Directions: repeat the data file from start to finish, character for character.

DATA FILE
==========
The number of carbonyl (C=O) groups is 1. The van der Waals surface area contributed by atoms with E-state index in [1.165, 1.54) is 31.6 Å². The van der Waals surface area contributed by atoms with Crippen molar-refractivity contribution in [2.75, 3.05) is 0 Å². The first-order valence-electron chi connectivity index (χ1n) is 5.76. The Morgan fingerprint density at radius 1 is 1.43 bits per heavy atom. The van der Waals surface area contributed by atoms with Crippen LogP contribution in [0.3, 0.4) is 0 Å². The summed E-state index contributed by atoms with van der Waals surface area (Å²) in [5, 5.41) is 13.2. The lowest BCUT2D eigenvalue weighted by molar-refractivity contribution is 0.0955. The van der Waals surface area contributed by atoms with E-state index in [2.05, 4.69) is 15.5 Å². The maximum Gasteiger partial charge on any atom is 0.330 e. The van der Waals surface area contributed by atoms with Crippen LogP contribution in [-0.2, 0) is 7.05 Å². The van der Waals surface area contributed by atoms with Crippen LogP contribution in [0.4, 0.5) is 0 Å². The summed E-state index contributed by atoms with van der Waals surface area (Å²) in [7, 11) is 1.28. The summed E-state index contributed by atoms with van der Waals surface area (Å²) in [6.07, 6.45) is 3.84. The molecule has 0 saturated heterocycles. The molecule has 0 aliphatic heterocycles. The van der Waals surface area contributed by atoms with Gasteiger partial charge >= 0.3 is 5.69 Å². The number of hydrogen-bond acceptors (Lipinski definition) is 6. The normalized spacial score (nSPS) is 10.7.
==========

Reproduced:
The number of carbonyl (C=O) groups is 1. The van der Waals surface area contributed by atoms with E-state index in [1.165, 1.54) is 31.6 Å². The van der Waals surface area contributed by atoms with Crippen molar-refractivity contribution in [2.75, 3.05) is 0 Å². The first-order valence-electron chi connectivity index (χ1n) is 5.76. The Morgan fingerprint density at radius 1 is 1.43 bits per heavy atom. The van der Waals surface area contributed by atoms with Crippen LogP contribution in [0.3, 0.4) is 0 Å². The summed E-state index contributed by atoms with van der Waals surface area (Å²) in [5, 5.41) is 13.2. The lowest BCUT2D eigenvalue weighted by molar-refractivity contribution is 0.0955. The van der Waals surface area contributed by atoms with E-state index in [2.05, 4.69) is 15.5 Å². The maximum Gasteiger partial charge on any atom is 0.330 e. The van der Waals surface area contributed by atoms with Crippen LogP contribution in [-0.2, 0) is 7.05 Å². The van der Waals surface area contributed by atoms with Crippen LogP contribution in [0.4, 0.5) is 0 Å². The summed E-state index contributed by atoms with van der Waals surface area (Å²) in [7, 11) is 1.28. The summed E-state index contributed by atoms with van der Waals surface area (Å²) in [6.07, 6.45) is 3.84. The molecule has 0 saturated heterocycles. The molecule has 0 aliphatic heterocycles. The van der Waals surface area contributed by atoms with Gasteiger partial charge >= 0.3 is 5.69 Å². The number of hydrogen-bond acceptors (Lipinski definition) is 6. The normalized spacial score (nSPS) is 10.7.